Across the United States, police officers, city leaders, researchers and everyday citizens rely on accurate and timely crime information in their efforts to make communities safer.

Law enforcement organizations track and submit their data to create “Uniform Crime Reports,” which are critical to identifying trends in criminal activity, creating effective policing strategies, and crafting public policy.

Now, as police departments across the country are abandoning an old reporting system and using a new and improved one, the FBI has tapped the police chief of the University of Wisconsin-Whitewater to help lead the way.

Matt Kiederlen is chairperson of the FBI’s Criminal Justice Information Systems Beyond 2021 Task Force. In addition to his role as chair, he is representing all of the nation’s university and campus police officers. 

“It’s both an honor and a challenge,” he said. “Our task force is helping shape this new crime reporting system, making sure it works effectively for both people who contribute data to the reports and those who use and analyze the information for a variety of purposes.”

Kiederlen said the crime reports in this new system, known as the National Incident-Based Reporting System, will be updated more frequently than the old ones, and the information will be more detailed, giving users more timely and accurate information.

The old system will shut down Jan. 1, 2021, so it’s important everyone is ready and on the same page. Standardizing the definitions of crimes and making sure everyone gets trained on the new system are among the topics of discussion.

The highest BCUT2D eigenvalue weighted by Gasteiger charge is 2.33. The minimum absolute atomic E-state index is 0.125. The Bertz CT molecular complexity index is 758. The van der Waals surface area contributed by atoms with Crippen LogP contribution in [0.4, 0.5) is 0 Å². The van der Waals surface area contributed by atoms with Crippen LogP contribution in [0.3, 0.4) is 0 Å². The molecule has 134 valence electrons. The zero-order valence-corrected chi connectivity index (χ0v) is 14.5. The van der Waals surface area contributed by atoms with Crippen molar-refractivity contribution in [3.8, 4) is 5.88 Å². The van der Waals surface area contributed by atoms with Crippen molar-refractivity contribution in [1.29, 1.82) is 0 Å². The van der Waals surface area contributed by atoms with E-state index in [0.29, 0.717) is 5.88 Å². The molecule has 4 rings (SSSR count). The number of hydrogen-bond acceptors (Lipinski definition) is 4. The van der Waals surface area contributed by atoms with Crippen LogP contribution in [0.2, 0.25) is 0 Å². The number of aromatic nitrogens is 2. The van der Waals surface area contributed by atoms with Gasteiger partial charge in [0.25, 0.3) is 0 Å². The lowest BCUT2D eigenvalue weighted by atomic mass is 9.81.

Kiederlen, who is chief of the campus named safest in Wisconsin, says his experience and participation on the taskforce benefits the university in several ways.

“At UW-Whitewater, we’re well ahead of the curve. Our department has the opportunity to see trends in crimes, best practices in reporting and new technology before many others in law enforcement,” he said. “I also teach a criminal investigation course and bring back what I learn into the classroom to inform students. They get to hear about the latest data and innovative police strategies before some chiefs of police across the country hear about them.”

In addition to the FBI, Kiederlen has also forged positive relationships with leaders of the most respected law enforcement organizations the world, including the City of New York Police Department. 

“To be able to reach out and consult with law enforcement individuals of that caliber on a variety of issues – you can’t put a price tag on that.”

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